# Posts for Tag: money

### Compound Interest and Stock Returns Calculator

Posted In: Economics | Money

# Calculate returns on regular, periodic investments

This calculator lets you visualize the value of investing regularly. It lets you calculate the compounding from a simple interest rate or looking at specific returns from the stock market indexes or a few different individual stocks.

Instructions

• Enter the amount of money to be invested monthly
• Choose to use an interest rate (and enter a specific rate) or
• Choose a stock market index or individual stock
• Use the slider to change the initial starting date of your periodic investments – You can go as far back as 1970 or the IPO date of the stock if it is later than that.
• Use the “Generate URL to Share” button to create a special URL with the specific parameters of your choice to share with others – the URL will appear in your browser’s address bar.

You can hover over the graph to see the split between the money you invested and the gains from the investment. In most cases (unless returns are very high), initially the investments are the large majority of the total balance, but over time the gains compound and eventually, it is those gains rather than the initial investments that become the majority of the total.

Some of the tech stocks included in the dropdown list have very high annualized returns and thus the gains quickly overtake the additions as the dominant component of the balance and you can make a great deal of money fairly quickly.

It becomes clearer as you move the slider around, that longer investing time periods are the key to increasing your balance, so building financial prosperity through investing is generally more of a marathon and not really a sprint. However, if you invest in individual stocks and pick a good one, you can speed up that process, though it’s not necessarily the most advisable way to proceed. Lots of people underperform the market (i.e. index funds) or even lose money by trying to pick big winners.

Understanding the Calculations
Calculating compound returns is relatively easy and is just a matter of consecutively multiplying the return. If the return is 7% for 5 years, that is equal to multiplying 1.07 five times, i.e. 1.075 = 1.402 (or a 40.2% gain).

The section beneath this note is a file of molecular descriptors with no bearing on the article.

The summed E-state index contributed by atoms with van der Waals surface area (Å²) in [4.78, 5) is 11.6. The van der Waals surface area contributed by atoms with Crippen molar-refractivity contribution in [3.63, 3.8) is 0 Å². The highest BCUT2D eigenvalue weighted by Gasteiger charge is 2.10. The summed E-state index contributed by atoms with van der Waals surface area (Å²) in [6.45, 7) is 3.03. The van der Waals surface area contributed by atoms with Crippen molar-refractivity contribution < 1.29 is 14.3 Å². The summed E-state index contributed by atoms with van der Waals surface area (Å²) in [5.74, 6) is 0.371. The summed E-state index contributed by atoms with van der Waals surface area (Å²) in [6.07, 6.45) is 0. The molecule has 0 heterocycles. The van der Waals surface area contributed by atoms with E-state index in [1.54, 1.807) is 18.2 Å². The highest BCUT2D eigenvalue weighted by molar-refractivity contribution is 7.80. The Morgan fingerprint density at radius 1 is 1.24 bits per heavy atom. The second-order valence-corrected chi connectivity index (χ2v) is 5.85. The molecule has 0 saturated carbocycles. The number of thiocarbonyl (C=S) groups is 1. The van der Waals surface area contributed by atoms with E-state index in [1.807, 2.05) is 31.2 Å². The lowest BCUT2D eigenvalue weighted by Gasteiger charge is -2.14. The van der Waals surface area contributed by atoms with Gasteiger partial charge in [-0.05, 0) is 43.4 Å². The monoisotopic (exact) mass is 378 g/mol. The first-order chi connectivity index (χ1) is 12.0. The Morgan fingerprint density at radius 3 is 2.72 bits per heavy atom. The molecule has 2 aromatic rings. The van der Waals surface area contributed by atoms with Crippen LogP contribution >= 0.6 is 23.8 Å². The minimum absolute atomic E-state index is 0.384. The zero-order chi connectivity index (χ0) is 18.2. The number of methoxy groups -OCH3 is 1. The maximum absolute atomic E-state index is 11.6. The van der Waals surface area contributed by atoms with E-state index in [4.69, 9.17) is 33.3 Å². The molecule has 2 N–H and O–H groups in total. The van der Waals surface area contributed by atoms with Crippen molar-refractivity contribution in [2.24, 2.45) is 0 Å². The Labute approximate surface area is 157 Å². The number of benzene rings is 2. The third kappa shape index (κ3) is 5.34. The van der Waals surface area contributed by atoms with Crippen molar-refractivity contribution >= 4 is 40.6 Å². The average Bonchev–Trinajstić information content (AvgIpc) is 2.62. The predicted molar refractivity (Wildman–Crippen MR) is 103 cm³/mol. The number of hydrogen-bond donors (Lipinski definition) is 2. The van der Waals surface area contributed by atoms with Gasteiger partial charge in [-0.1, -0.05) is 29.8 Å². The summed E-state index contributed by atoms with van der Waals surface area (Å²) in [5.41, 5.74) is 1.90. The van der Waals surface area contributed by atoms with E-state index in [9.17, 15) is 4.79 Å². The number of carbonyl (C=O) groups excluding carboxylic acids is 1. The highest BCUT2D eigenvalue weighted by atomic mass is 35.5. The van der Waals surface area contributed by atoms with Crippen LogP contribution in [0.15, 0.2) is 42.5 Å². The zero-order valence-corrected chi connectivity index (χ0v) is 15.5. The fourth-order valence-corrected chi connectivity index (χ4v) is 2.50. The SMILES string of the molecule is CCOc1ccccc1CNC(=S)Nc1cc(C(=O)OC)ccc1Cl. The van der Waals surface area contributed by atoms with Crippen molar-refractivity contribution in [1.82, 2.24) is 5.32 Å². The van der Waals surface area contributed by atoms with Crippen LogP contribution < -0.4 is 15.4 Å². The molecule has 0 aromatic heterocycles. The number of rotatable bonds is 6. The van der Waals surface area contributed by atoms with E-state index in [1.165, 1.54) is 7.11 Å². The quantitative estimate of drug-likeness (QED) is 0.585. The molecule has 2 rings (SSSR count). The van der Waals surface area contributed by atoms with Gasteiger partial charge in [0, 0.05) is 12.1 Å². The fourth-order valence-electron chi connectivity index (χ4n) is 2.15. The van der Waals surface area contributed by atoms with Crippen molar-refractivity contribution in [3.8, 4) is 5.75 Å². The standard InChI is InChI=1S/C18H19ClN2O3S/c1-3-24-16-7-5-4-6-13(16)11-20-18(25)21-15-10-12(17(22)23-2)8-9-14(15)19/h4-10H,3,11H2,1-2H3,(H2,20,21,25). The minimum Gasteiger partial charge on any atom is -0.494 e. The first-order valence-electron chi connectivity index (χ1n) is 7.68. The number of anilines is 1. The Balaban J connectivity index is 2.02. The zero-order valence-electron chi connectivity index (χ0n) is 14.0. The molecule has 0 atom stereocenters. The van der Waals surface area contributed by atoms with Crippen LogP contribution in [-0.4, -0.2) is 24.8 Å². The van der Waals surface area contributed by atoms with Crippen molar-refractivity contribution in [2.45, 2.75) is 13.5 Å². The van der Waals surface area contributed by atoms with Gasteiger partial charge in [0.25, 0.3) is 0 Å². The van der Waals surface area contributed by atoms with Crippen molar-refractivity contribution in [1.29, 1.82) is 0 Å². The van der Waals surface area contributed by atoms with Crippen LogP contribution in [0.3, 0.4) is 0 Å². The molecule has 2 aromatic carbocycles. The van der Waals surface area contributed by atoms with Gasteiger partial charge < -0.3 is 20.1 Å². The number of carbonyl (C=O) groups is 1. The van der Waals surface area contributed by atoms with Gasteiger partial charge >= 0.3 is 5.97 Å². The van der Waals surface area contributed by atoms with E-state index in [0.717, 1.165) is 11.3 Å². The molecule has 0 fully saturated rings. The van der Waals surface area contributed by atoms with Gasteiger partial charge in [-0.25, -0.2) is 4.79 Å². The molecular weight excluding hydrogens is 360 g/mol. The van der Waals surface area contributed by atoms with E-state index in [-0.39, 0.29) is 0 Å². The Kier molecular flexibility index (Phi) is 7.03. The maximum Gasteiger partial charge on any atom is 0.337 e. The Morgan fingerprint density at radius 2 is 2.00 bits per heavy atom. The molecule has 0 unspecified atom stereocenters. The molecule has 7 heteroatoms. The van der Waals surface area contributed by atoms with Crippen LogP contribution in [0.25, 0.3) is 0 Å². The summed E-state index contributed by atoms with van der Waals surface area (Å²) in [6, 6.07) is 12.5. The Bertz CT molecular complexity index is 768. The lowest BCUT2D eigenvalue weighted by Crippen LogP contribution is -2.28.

In this case, we are adding additional investments each month but the idea is the same. Take the amount of money (or value of shares) and multiply by the return (>1 if positive or <1 for negative returns) after each period of the analysis.

Sources and Tools:

The graph is created using the open-source Plotly javascript visualization library, as well as HTML, CSS and Javascript code to create interactivity and UI.

### How much wealth do the world’s richest billionaires have?

Posted In: Money

This dataviz compares how rich the world’s top billionaires are, showing their wealth as a treemap. The treemap is used to show the relative size of their wealth as boxes and is organized in order from largest to smallest.

User controls let you change the number of billionaires shown on the graph as well as group each person by their country or industry. If you group by country or industry, you can also click on a specific grouping to isolate that group and zoom in to see the contents more clearly. Hovering over each of the boxes (especially the smaller ones) will give you a popup that lets you see their name, ranking and net worth more clearly.

The popup shows how much total wealth the top billionaires control and for context compare it to the wealth of a certain number of households in the US. The comparison isn’t ideal as many of the billionaires are not from the US, but I think it still provides a useful point of comparison.

This visualization uses the same data that I needed in order to create my “How Rich is Elon Musk?” visualization. Since I had all this data, I figured I could crank out another related graph.

Sources and Tools:
Data from Bloomberg’s Billionaire’s index is downloaded regularly using a python script. Data on US household net worth is from DQYDJ’s net worth percentile calculator.

The treemap is created using the open-source Plotly javascript visualization library, as well as HTML, CSS and Javascript code to create interactivity and UI.

### How Rich is Elon Musk? – Visualization of Extreme Wealth

Posted In: Money

See related visualization: How much wealth do the worldâ€™s richest billionaires have?

This visualization attempts to represent how much money Elon Musk, the richest person in the world, has. It gives context on this extreme amount of wealth by showing other very large sums of money that are somehow less than his net worth.

Each pixel on the screen represents a very modest amount of money (from $500 to$4000). As you scroll to the right, you will start to understand how incredibly large one billion dollars is, let alone hundreds of billions. You can change the amount of scrolling needed to get to the end of the visualization by selecting the amount represented by one pixel in the drop down menu.

This visualization was inspired heavily by a similar visualization made by Matt Korostoff for Jeff Bezos (when he was the richest person in the world) called “Wealth shown to scale”.

If you have any ideas about other items that could be added to the money chart, please leave them in the comments, and I will see if I can add it.

Mega-billionaires such as Musk or Jeff Bezos are not just extremely rich, the wealth they possess is unimaginably large. There are some extremely rich folks shown in the visualization who can buy pretty much whatever they could ever possibly need and yet their wealth is closer to that of the average person than they are to that of Elon Musk.